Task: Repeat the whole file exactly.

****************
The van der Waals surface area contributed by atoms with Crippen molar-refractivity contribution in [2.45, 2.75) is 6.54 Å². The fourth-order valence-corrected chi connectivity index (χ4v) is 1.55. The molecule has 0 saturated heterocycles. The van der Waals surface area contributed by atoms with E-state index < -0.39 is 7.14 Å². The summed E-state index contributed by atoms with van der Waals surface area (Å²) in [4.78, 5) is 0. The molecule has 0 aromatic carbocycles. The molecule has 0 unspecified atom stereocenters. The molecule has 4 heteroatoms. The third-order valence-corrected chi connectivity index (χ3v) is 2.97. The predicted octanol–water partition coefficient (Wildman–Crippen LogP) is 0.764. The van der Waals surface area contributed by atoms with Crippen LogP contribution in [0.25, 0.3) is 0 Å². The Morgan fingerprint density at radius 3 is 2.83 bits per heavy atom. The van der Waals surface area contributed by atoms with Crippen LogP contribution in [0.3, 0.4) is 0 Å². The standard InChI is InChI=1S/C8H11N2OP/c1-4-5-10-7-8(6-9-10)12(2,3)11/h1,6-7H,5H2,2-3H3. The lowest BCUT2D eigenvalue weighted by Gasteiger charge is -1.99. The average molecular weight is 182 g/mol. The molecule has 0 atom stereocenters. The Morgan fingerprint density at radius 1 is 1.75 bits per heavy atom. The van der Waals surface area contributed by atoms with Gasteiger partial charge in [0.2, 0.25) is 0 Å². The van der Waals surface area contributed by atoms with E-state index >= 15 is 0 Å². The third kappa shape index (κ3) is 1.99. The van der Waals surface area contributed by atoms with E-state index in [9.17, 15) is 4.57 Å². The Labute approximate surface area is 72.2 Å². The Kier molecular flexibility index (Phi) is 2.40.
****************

The van der Waals surface area contributed by atoms with Crippen molar-refractivity contribution in [2.45, 2.75) is 6.54 Å². The fourth-order valence-corrected chi connectivity index (χ4v) is 1.55. The molecule has 0 saturated heterocycles. The van der Waals surface area contributed by atoms with E-state index < -0.39 is 7.14 Å². The summed E-state index contributed by atoms with van der Waals surface area (Å²) in [4.78, 5) is 0. The molecule has 0 aromatic carbocycles. The molecule has 0 unspecified atom stereocenters. The molecule has 4 heteroatoms. The third-order valence-corrected chi connectivity index (χ3v) is 2.97. The predicted octanol–water partition coefficient (Wildman–Crippen LogP) is 0.764. The van der Waals surface area contributed by atoms with Crippen LogP contribution in [0.25, 0.3) is 0 Å². The Morgan fingerprint density at radius 3 is 2.83 bits per heavy atom. The van der Waals surface area contributed by atoms with Crippen LogP contribution in [0.3, 0.4) is 0 Å². The standard InChI is InChI=1S/C8H11N2OP/c1-4-5-10-7-8(6-9-10)12(2,3)11/h1,6-7H,5H2,2-3H3. The lowest BCUT2D eigenvalue weighted by Gasteiger charge is -1.99. The average molecular weight is 182 g/mol. The molecule has 0 atom stereocenters. The Morgan fingerprint density at radius 1 is 1.75 bits per heavy atom. The van der Waals surface area contributed by atoms with Gasteiger partial charge in [0.2, 0.25) is 0 Å². The van der Waals surface area contributed by atoms with E-state index >= 15 is 0 Å². The third kappa shape index (κ3) is 1.99. The van der Waals surface area contributed by atoms with E-state index in [9.17, 15) is 4.57 Å². The Labute approximate surface area is 72.2 Å². The Kier molecular flexibility index (Phi) is 2.40.